The UK & Ireland Nuclear Free Local Authorities (NFLA) has responded to the recent publication of new ‘Good Practice Guidelines’ for the bodies responsible for community consultation at civil and military nuclear sites.
The Nuclear Decommissioning Authority (NDA) is responsible for funding and providing secretariat support to Site Stakeholder Groups at civil nuclear power sites across the UK. 
The Young Nuclear Professionals’ Forum has produced new guidelines to improve community engagement in these bodies, and the NDA is currently seeking comments on the proposals (closing date 3 December).
The NFLA has been keen to respond to the consultation as the revision of the guidelines came about as a direct result of a damning report published in 2017 by the network into the inadequacies of community engagement at that time. 
NFLA UK & Ireland Steering Committee Chair Councillor David Blackburn said:
“In 2017, the NFLA Secretary surveyed Councillors, council officers, and community representatives who attended meetings of these groups. It was clear then that existing arrangements were far from being ‘fit for purpose’. Many respondents reported that they were deeply dissatisfied and frustrated by their experiences, and most felt that their views were not listened to, with ‘lip service’ being paid to democratic practices.
“Although a few groups were well run, these were the exceptions, and most were found not to be making a meaningful effort to engage with elected representatives, community groups and residents who have a legitimate interest in, or concerns about, the operations of their local nuclear site.”
The NFLA has offered a ‘cautious welcome’ to the published guidelines as they have addressed many of the aspirations for improvements sought by the network in its 2017 report.
Commenting, Councillor Blackburn added:
“The adoption by all Site Stakeholder Groups of these new guidelines would ensure greater consistency in community consultation across all civil nuclear sites across the UK. We particularly welcome proposals to make meetings more open to the public and the media, publishing meeting papers on-line, seeking greater representation on the board from local groups, and encouraging more open and inclusive debate.”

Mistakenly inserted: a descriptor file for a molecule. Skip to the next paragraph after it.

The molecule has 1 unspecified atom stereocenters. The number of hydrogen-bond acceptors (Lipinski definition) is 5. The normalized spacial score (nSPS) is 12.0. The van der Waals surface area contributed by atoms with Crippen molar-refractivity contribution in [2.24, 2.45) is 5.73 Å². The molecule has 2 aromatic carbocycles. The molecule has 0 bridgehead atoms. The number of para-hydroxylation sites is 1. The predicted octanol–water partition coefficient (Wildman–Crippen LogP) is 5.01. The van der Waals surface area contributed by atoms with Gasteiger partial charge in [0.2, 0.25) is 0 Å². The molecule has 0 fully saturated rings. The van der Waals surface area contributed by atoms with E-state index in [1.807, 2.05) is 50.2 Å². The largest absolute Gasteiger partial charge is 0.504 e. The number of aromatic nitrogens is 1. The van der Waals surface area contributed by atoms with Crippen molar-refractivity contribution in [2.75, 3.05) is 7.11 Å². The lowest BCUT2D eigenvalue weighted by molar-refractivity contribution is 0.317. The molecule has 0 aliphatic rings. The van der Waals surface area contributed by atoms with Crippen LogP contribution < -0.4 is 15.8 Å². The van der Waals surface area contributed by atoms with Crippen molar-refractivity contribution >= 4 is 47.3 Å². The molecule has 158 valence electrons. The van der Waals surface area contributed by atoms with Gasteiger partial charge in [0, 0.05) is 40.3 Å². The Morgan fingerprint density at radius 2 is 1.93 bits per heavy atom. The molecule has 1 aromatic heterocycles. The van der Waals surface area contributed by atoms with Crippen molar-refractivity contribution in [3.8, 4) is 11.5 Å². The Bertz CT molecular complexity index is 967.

The NFLA also particularly welcomes the suggestion by the Young Nuclear Professionals Forum that the guidelines should also extend to new groups established for new nuclear sites, but the network does have real reservations that the guidelines do not go far enough or that the NDA lacks a commitment to implement them.
Councillor Blackburn concluded:
“The NFLA has made a number of additional suggestions to improve the guidelines and we hope that these will be taken on board, specifically we want to see further measures to ensure that the Chair and Vice Chair of each group are truly independent of the nuclear site operator and the NDA to ensure impartially, and we would like to see a still greater involvement of a wider range of local and specialist stakeholder groups to ensure effective oversight of nuclear sites by the communities which host them. We would also like to see a Quality Award scheme created that is similar to the one sought by town and parish councils for groups that adopt best practice.
“I commend these guidelines and our additional suggestions to the NDA, and to the members of the SSG Forum, and hope that they will have a change of heart and, after reflection, choose to embrace them as a means to make serious improvements to the standard of community engagement in Britain’s civil nuclear industry.”
For more information, please contact Richard Outram, NFLA Secretary, at (Email) firstname.lastname@example.org, (Mobile) 07583097793.
Notes to Editors
The response of the NFLA to the consultation by the NDA reads: 2 December 2021
Nuclear Decommissioning Authority
Response by email to: Celia.Wighton@nda.gov.uk
Re. The response of the Nuclear Free Local Authorities Network (NFLA) to the consultation on the Good Practice Guidelines for Site Stakeholder Groups (SSGs) and Local Liaison Committees (LLC)’
Dear Ms Wighton,
The Nuclear Free Local Authorities Network (NFLA) wishes to respond to the invitation to submit comments on the ‘Good Practice Guidelines for Site Stakeholder Groups (SSGs) and Local Liaison Committees (LLC)’ produced by the Young Nuclear Professionals’ Forum and just published on behalf of the Nuclear Industry Safety Directors’ Forum (SDF).
Although the guidelines do not reflect in full the aspirations of the NFLA for greater democracy, inclusivity, and transparency within the civil nuclear SSGs and defence nuclear LLCs, nonetheless it
would be churlish for us not to welcome the publication of these guidelines as a positive, though imperfect, step forward in the much-needed reform of the membership, operation, and accountability of these bodies.